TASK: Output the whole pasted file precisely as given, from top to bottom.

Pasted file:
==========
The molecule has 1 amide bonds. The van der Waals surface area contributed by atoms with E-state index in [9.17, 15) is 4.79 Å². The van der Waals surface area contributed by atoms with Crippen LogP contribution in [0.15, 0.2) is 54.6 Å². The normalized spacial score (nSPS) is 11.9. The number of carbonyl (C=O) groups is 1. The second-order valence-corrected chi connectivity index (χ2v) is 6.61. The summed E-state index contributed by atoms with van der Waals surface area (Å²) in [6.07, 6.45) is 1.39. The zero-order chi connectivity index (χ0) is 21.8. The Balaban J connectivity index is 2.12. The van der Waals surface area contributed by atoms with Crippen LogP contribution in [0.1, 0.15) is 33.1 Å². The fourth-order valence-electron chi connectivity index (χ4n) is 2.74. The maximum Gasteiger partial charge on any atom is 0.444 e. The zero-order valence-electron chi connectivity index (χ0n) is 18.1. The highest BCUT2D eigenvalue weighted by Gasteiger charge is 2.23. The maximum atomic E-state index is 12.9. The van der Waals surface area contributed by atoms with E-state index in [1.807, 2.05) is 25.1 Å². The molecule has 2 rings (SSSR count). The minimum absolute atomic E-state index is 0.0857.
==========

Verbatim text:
The molecule has 1 amide bonds. The van der Waals surface area contributed by atoms with E-state index in [9.17, 15) is 4.79 Å². The van der Waals surface area contributed by atoms with Crippen LogP contribution in [0.15, 0.2) is 54.6 Å². The normalized spacial score (nSPS) is 11.9. The number of carbonyl (C=O) groups is 1. The second-order valence-corrected chi connectivity index (χ2v) is 6.61. The summed E-state index contributed by atoms with van der Waals surface area (Å²) in [6.07, 6.45) is 1.39. The zero-order chi connectivity index (χ0) is 21.8. The Balaban J connectivity index is 2.12. The van der Waals surface area contributed by atoms with Crippen LogP contribution in [0.1, 0.15) is 33.1 Å². The fourth-order valence-electron chi connectivity index (χ4n) is 2.74. The maximum Gasteiger partial charge on any atom is 0.444 e. The zero-order valence-electron chi connectivity index (χ0n) is 18.1. The highest BCUT2D eigenvalue weighted by Gasteiger charge is 2.23. The maximum atomic E-state index is 12.9. The van der Waals surface area contributed by atoms with E-state index in [1.807, 2.05) is 25.1 Å². The molecule has 2 rings (SSSR count). The minimum absolute atomic E-state index is 0.0857.